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3 Differences Between Generic Printer Ink And OEM Cartridges


In just the last decade, the overall costs for printing have fluctuated greatly. Whereas it used to be quite expensive to purchase a printer, even a multi-tasking printer or higher grade printer, that is no longer the case. Printer costs have gone down dramatically, allowing many more people to own one and for businesses to save on upgrades to higher level printers. Although much of the business world takes place online these days, printing has not been overtaken and continues to thrive even in the age of the Internet. One aspect of owning a printer has, in fact, increased in cost. Printer ink has almost doubled in price in the last decade because manufacturers learned that the bulk of their revenue was coming from ink sales rather than the printers themselves. That is why many companies began manufacturing generic printer ink to combat costs. But some may not know the difference between brand office printer ink and generic printer ink. Here are three differences between the two.

Generic printer ink is actually almost identical to brand office printer ink in most ways. Companies that manufacturer generic printer ink use a similar formula to develop their printer ink. However, they can't, by law, use the same exact formula or ingredients to manufacturer generic ink. If a company wants to make a generic version of HP printer ink, for example, they can use most of the same formula but have to leave out or substitute a component so that the two can be differentiated. This is to protect the original manufacturers of the proprietary ink.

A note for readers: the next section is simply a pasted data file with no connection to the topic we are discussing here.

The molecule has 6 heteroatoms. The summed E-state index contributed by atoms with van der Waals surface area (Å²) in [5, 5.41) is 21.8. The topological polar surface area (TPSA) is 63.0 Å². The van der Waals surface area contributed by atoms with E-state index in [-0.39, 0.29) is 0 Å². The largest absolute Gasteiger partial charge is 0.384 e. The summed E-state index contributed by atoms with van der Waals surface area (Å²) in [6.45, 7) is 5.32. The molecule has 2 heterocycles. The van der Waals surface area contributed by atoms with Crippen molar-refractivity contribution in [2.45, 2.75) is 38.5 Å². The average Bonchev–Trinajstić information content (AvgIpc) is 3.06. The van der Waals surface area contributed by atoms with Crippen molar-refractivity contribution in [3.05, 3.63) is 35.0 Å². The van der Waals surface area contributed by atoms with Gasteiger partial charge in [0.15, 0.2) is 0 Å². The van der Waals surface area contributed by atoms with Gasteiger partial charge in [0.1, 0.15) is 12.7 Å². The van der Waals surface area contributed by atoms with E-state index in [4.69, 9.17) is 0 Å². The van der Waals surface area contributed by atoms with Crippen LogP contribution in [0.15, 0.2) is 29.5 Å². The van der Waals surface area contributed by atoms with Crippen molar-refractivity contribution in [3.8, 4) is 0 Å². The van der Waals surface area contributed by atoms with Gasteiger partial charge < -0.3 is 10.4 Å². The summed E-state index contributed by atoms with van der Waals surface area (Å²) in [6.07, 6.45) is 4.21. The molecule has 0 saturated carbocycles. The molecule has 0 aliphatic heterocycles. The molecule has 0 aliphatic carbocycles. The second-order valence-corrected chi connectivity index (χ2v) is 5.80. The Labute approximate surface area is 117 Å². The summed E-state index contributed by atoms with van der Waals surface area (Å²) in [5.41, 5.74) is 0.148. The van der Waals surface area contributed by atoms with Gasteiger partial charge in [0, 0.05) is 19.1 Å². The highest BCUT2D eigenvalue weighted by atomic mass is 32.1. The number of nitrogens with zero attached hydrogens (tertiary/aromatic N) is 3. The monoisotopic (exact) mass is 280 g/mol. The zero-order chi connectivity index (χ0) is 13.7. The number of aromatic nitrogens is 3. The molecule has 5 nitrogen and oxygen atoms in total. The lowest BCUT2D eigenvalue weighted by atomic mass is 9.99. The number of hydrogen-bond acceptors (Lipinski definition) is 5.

Although generic printer ink and brand printer ink act, for the most part, the same when used for printing, there is another difference. Generic printer ink tends to dry out or expire a little quicker than standard ink. The dry out period isn't much longer before brand ink, but it could make a difference when making a printer purchase. Because generic ink cannot use the same formula as the brand ink, there are some qualities that make it dry out quicker if not used within a certain time frame. That is not to say brand ink won't dry out, but the time frame is longer for brand ink than generic ink.

Another facet to consider is that generic ink cannot be used with all printers. There are cases in which generic ink jams the printer heads of certain printers. Even if caution is used and the exact make of the printer is matched up with the generic printer ink cartridge, there may still be a chance it jams. Brand ink will almost always work well and almost never jams, though the costs are higher.

Logos and brand names of manufacturers such as HP, Canon, Epson, Xerox, Samsung, Apple, Brother, Dell, IBM and others are registered trademarks of their respective owners. All references to brands are solely made for the purpose of illustrating compatibility of toner and ink cartridges. Their use on does not imply endorsement or association by respective owners.